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Stag beetles! Painted ladies! Flowers! Bee bums!

Date posted: Monday 11th June 2018

Stag beetles!  Painted ladies!  Flowers!  Bee bums!

My nearby plot neighbour emailed – ‘When sorting out netting for my red currants, I found this stag beetle. I took a photo and only then realised that the creature was trapped in the netting. Fortunately I had scissors in my pocket and so could free the beetle. At first it did not move and I wondered whether it had been trapped for too long and would not survive. However I put a leave down and poured some water nearby and then all of a sudden it scuttled away. I feel very fortunate that I was able to help’. We wondered if this was a juvenile, recently emerged from under the wooden block on a neighbour’s plot, where we’d discovered several stag beetle larvae in late stages last year!

Very excited to see this Painted Lady flashing around the nasturtiums and valerian at the weekend – haven’t seen one for a couple of years at least, since the ‘invasion’ of thousands that arrived from Europe a few years ago. A keen fellow plotholder butterfly enthusiast said he’d try to incubate caterpillars but with no success. Latin name is lovely: “Vanessa cardui ..The Painted Lady is a long-distance migrant, which causes the most spectacular butterfly migrations observed in Britain and Ireland. Each year, it spreads northwards from the desert fringes of North Africa, the Middle East, and central Asia, recolonising mainland Europe and reaching Britain and Ireland. In some years it is an abundant butterfly, frequenting gardens and other flowery places in late summer. Caterpillar Foodplants.. A wide range of foodplants may be used with thistles (Cirsium spp. and Carduus spp.) being preferred in Britain and Ireland. Mallows (Malva spp.), Common Nettle (Urtica dioica), Viper’s-bugloss (Echium vulgare), and various cultivated plants also have been recorded as larval foodplants here.” (Butterfly Conservation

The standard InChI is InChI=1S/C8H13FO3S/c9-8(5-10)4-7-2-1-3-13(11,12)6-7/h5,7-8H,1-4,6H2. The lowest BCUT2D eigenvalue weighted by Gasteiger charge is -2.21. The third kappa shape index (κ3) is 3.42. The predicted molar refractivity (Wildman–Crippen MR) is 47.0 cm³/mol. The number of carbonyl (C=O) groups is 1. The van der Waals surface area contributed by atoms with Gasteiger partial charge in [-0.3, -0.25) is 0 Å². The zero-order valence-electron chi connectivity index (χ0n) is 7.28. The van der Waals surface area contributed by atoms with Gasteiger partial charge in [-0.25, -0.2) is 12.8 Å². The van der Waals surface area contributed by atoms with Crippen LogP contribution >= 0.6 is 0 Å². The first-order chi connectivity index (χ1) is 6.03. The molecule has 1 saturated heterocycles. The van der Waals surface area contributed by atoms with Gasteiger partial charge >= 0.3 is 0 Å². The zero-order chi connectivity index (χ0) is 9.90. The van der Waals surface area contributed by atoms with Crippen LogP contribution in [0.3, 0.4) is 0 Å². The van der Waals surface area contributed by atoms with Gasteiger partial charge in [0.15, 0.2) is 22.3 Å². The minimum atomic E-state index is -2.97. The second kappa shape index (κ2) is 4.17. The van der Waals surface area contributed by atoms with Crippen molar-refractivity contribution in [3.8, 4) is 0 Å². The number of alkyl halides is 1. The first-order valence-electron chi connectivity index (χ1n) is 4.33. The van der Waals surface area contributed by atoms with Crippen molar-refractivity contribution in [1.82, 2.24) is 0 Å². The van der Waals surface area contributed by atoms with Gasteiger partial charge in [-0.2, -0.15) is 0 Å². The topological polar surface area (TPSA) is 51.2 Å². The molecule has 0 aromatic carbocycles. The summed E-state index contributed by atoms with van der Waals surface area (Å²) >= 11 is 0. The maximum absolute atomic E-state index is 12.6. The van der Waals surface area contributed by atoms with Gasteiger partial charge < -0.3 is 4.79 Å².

The flowers on my plot are prolific this year, as is the fruit – the Victoria plum tree branches are sagging with clusters of small plums and will need reducing to avoid branches breaking under the weight. The self seeded limnanthes (poached egg plant) patches have been buzzing with bees and hoverflies – spot them in this ‘Where’s Wally?’ spread:

Allotment regulations state that 3/4 of the plot must be given over to vegetable, fruit and cut flower cultivation. Plot inspections have just finished so I hope the rows of carrot, leek, radish and parsnip seedlings, Brussels sprouts, French and broad beans, cucumbers, tomatoes, courgettes, squash and sweetcorn plants will convince our inspector that the flowers don’t dominate too much – they are, of course, for cutting and also for attracting beneficial insects to pollinate my bean plant and other veg flowers! And they do look gorgeous at this peak time of year for early summer flowers…!

The bees land in the peonies and rummage, quiver and shake among the pollen, and although it’s not a brilliant photo, I did manage to catch this bee bum up a foxglove flower!